By Jim Schutze
By Rachel Watts
By Lauren Drewes Daniels
By Anna Merlan
By Lee Escobedo
But the cheery thoughts stay stuck to the walls. There is nothing beautiful or blooming about the handful of locals who've come here this cold Friday night to scowl at their two candidates for the Dallas school board.
The objects of their disdain are seated at tables on the stage. On one side is Don Venable, a pink-faced white guy who's made a career out of suing the Dallas Independent School District for myriad offenses--assailing its board members, administrators, and attorneys for what he calls their "mentality of criminality."
On the other side is Jesse Diaz, a Hispanic activist famous for his clashes at DISD board meetings with members of the New Black Panther Party and assorted other loudmouths.
Both are rank outsiders, rejected by the kingmakers in Dallas' white business community, the usual source of funding for these low-rent races. And mentioning the names of these men elicits expressions of horror from folks at DISD headquarters.
No, the residents of Seagoville, a small, semi-rural town that has the misfortune of falling within the boundaries of DISD's District 4, are not impressed with the choice of flavors presented to them at the candidates' debate on November 14.
Some express it by half-heartedly tossing a few questions at the candidates, questions to which there are no correct answers.
The others just sit and stare.
And it makes me wonder, If there are only two candidates in a runoff election, is it possible for both of them to lose?
Many of the questions that do come up tonight are plants--including the one posed by Rick Finlan, Venable's fellow litigant and former campaign treasurer:
"Has either candidate been involved in a fistfight or shoving match during a school board meeting?"
This prompts nervous whispers among the three debate mediators, who screen all of the questions, until a woman in a sky-blue cowboy hat interrupts from the audience. "We have some terrible censorship here today," she says in a thick drawl.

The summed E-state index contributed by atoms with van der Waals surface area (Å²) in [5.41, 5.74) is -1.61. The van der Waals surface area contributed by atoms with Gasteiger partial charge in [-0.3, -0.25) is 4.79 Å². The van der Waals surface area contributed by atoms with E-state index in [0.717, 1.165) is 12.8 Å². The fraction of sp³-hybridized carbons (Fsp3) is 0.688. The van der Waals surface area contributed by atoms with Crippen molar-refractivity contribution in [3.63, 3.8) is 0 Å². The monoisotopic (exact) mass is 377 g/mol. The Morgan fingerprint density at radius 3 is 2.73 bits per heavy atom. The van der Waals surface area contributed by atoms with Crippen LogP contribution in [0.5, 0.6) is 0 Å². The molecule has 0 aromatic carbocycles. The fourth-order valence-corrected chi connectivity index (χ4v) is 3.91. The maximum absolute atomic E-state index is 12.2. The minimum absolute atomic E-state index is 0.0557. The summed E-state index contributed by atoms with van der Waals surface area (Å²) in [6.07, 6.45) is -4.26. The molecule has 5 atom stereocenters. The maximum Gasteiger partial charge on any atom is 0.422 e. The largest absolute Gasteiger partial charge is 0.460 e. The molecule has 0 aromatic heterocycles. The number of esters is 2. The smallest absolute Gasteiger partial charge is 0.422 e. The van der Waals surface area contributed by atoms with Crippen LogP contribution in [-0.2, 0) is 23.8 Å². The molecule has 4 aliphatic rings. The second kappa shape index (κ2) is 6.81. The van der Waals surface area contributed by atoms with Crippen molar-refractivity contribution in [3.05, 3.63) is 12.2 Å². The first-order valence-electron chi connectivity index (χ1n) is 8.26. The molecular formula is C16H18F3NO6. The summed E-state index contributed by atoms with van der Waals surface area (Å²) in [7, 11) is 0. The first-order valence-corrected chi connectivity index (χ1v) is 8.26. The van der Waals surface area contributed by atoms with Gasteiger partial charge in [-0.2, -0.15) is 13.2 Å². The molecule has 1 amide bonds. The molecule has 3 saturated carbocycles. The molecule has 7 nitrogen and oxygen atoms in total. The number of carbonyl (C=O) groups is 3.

When the mediators finally give their approval--based on criteria that remain an utter mystery throughout the night--the question lands with a thud before Diaz, who sits meekly, shoulders hunched, hands clasped in front of him, trying to look like anything but the hothead he's reputed to be.
"Yes," he says quietly. "I have been involved in...maybe some shoving and arguing."
Then the question bounces to Venable.
He stands up before the microphone, adjusts his blue suit jacket, and pauses for a tiny, triumphant moment.
"No, I haven't," he says.
But earlier that night, the woman in the cowboy hat--J.R. McConnaughey, who doesn't even live in Seagoville--had popped a good one at Venable, demanding to know why he has sued the district so many times.
This time, Venable wasn't quite so composed. He turned visibly pink--pinker than his usual pink--and seemed on the verge of tears.
He managed to squeeze out a stream of talk nonetheless, jabbering about policies, about "holding individuals accountable," about "all sorts of sins down there" at DISD.
But his words won him no friends in Seagoville.
At the end of the debate, Diaz and his half-dozen supporters quickly make themselves scarce. Venable hangs around a bit longer, courting a lone voter by the coffee pot.
Meanwhile, the men and women of Seagoville glumly munch on chocolate-chip cookies, bickering a little with the outsiders who'd come to torment the candidates, then shuffle off into the dirt parking lot.
It would be an understatement to say that the importance of the Venable-Diaz runoff is lost on the general public.
All you have to do is look at the early voting patterns, if two votes constitute a pattern.
Yes, two votes. That's how many were cast at DISD headquarters last week during the first three days of early voting. At the three other polling sites, all within District 4, which encompasses a big chunk of Pleasant Grove, all of Seagoville, and bits of East Dallas, fewer than 150 people exercised the franchise.
Everyone else, in theory, will go to the polls on December 6. Remember, it's just a theory.
The winner will finish the unexpired term of trustee Lynda McDow, who has held the District 4 seat since 1994 and is planning to move out of state. But more importantly, the winner may determine the Dallas school board's future.
That's because the District 4 trustee could easily serve as the swing vote on a deeply divided board--at least until the next round of elections in May 1998.
Right now, board president Kathleen Leos is barely hanging onto a majority that generally includes herself and trustees Lynda McDow, Jose Plata, Roxan Staff, and Lois Parrott. This is all that remains of the "Slam Dunk Gang," the set of board alliances that has pitted the white and Hispanic trustees--supported by Dallas businessman John Scovell and other white community leaders--against the black trustees for so many excruciating years.
These days, Leos' faction is stumbling along like a dizzied, bleeding beast, barely able to push through motions to keep the district running with any semblance of efficiency.